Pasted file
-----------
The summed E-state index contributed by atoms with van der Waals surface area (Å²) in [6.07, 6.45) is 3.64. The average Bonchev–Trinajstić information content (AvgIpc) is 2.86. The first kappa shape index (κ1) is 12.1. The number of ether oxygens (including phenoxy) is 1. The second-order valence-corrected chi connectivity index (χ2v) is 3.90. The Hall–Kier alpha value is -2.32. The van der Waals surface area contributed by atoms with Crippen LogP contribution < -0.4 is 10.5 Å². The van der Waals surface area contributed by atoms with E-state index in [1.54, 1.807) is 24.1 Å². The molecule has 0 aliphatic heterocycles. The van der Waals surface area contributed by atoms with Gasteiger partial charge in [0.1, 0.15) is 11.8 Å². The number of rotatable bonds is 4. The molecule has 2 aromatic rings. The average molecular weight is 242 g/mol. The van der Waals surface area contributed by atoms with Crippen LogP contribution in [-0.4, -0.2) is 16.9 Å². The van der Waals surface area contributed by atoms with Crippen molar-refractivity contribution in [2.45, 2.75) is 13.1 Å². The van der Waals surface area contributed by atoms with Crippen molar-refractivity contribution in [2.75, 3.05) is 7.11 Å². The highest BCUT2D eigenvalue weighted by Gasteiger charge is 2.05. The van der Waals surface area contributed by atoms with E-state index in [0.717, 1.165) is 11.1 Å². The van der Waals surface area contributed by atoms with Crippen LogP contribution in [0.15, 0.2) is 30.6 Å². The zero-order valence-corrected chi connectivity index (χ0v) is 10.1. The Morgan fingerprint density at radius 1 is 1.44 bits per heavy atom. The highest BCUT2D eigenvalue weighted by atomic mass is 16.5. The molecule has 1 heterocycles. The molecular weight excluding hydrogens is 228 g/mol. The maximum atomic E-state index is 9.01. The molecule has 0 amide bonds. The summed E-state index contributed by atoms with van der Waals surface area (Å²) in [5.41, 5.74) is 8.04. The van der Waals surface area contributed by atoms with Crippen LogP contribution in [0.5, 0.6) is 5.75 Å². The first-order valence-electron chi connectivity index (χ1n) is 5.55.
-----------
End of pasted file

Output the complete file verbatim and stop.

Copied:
The summed E-state index contributed by atoms with van der Waals surface area (Å²) in [6.07, 6.45) is 3.64. The average Bonchev–Trinajstić information content (AvgIpc) is 2.86. The first kappa shape index (κ1) is 12.1. The number of ether oxygens (including phenoxy) is 1. The second-order valence-corrected chi connectivity index (χ2v) is 3.90. The Hall–Kier alpha value is -2.32. The van der Waals surface area contributed by atoms with Crippen LogP contribution < -0.4 is 10.5 Å². The van der Waals surface area contributed by atoms with E-state index in [1.54, 1.807) is 24.1 Å². The molecule has 0 aliphatic heterocycles. The van der Waals surface area contributed by atoms with Gasteiger partial charge in [0.1, 0.15) is 11.8 Å². The number of rotatable bonds is 4. The molecule has 2 aromatic rings. The average molecular weight is 242 g/mol. The van der Waals surface area contributed by atoms with Crippen LogP contribution in [-0.4, -0.2) is 16.9 Å². The van der Waals surface area contributed by atoms with Crippen molar-refractivity contribution in [2.45, 2.75) is 13.1 Å². The van der Waals surface area contributed by atoms with Crippen molar-refractivity contribution in [2.75, 3.05) is 7.11 Å². The highest BCUT2D eigenvalue weighted by Gasteiger charge is 2.05. The van der Waals surface area contributed by atoms with E-state index in [0.717, 1.165) is 11.1 Å². The van der Waals surface area contributed by atoms with Crippen LogP contribution in [0.15, 0.2) is 30.6 Å². The zero-order valence-corrected chi connectivity index (χ0v) is 10.1. The Morgan fingerprint density at radius 1 is 1.44 bits per heavy atom. The highest BCUT2D eigenvalue weighted by atomic mass is 16.5. The molecule has 1 heterocycles. The molecular weight excluding hydrogens is 228 g/mol. The maximum atomic E-state index is 9.01. The molecule has 0 amide bonds. The summed E-state index contributed by atoms with van der Waals surface area (Å²) in [5.41, 5.74) is 8.04. The van der Waals surface area contributed by atoms with Crippen LogP contribution in [0.5, 0.6) is 5.75 Å². The first-order valence-electron chi connectivity index (χ1n) is 5.55.